We’ve no reason to celebrate self-rule, indigenous group says
By Stephen Rutto
| December 13th 2020
Members of the Sengwer community in Elgeyo Marakwet yesterday said they have nothing to celebrate as the country celebrated 57 years of independence.
It has been a trying year for the community following a failed quest to have Embobut Forest declared as its ancestral land, the eviction of members from the forest, and a standoff with the Government over billions of shillings to conserve the Cherangany and Mt Elgon water towers.
Community secretary Elias Kimaiyo urged the State to acknowledge the existence of marginalised indigenous communities and uphold their rights to land ownership while collaborating to protect forests.
“We expected the long-standing land tenure struggle that saw the community being forcefully evicted from their ancestral land to end this year. But during the Covid-19 pandemic period, more than 28 houses were razed in July and another 31 were torched in September by the State who wanted us out of our ancestral land in the name of conservation,” said Mr Kimaiyo.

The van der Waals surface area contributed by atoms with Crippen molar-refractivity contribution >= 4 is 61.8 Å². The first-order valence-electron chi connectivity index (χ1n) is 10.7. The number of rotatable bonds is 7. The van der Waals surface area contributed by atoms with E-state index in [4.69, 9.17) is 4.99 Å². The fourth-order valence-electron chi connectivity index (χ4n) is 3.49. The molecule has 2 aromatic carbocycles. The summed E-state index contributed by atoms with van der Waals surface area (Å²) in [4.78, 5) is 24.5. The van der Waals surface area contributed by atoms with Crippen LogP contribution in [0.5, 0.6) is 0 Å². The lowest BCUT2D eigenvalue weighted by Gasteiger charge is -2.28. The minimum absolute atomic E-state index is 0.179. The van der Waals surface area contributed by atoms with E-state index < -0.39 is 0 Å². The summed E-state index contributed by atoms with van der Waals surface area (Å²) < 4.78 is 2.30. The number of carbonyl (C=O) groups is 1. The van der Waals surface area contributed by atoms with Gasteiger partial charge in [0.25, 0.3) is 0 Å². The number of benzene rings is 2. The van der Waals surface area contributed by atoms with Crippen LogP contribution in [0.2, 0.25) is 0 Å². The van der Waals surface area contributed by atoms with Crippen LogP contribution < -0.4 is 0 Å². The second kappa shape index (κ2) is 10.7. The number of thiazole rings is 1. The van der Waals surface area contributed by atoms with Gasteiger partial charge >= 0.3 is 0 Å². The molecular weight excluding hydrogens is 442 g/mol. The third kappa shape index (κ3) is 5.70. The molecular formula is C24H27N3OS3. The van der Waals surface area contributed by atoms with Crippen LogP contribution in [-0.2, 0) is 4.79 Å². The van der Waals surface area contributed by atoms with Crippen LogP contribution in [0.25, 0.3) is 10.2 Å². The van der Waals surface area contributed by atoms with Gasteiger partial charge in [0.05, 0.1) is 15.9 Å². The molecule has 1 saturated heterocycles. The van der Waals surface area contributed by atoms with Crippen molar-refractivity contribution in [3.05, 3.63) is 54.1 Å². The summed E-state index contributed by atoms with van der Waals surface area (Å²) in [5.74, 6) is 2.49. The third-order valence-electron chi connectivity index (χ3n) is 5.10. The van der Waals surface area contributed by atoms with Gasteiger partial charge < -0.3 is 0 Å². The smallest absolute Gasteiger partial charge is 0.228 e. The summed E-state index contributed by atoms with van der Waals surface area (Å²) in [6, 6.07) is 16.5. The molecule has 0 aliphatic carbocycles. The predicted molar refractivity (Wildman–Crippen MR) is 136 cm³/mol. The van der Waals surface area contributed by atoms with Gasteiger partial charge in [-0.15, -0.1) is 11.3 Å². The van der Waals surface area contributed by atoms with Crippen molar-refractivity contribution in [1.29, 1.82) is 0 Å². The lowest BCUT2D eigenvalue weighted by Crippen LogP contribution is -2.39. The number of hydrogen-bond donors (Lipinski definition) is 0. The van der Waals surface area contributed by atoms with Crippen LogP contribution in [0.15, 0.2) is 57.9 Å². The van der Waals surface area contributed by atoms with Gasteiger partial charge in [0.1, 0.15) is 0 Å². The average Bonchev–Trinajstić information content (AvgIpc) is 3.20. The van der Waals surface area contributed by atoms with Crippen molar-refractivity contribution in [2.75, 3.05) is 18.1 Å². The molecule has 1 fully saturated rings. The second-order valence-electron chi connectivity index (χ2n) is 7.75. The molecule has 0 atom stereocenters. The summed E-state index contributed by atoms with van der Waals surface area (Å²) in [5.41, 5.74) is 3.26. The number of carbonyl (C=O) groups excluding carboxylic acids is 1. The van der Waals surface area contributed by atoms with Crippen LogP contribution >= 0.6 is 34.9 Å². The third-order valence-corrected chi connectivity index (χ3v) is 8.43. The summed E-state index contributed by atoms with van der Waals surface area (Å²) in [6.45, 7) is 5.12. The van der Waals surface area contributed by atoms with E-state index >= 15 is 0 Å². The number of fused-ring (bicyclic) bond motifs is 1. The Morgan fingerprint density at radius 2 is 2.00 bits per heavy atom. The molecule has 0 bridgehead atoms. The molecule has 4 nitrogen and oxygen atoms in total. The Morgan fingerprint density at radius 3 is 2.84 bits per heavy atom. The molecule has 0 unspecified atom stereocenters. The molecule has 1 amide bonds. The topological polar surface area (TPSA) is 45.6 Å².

He claimed that harassment by Government agencies had resulted in the stalling of negotiations that would have unlocked Sh3.6 billion from the European Union, which has been withheld for the last two years after one person was shot dead during an eviction exercise in the forest.
In May, the Environment and Lands Court in Eldoret dismissed a suit by the Sengwer seeking to stop evictions from the forest.
But the Kenya Forest Service argued that the forest had been unlawfully invaded and inhabited by different ethnic groups, including the Pokot, Marakwet and the Sengwer, who practiced farming and livestock-keeping at the expense of conservation efforts.
Justice Stephen Kibunja ruled that the forest land that had been invaded by the Sengwer was public property.
Last October, at least 150 Sengwer community members walked 450 kilometres from Marakwet to Nairobi to deliver a petition to President Uhuru Kenyatta.
The petition, which was signed by 270,000 people, requested the recognition of the community’s land rights in the Embobut Forest.
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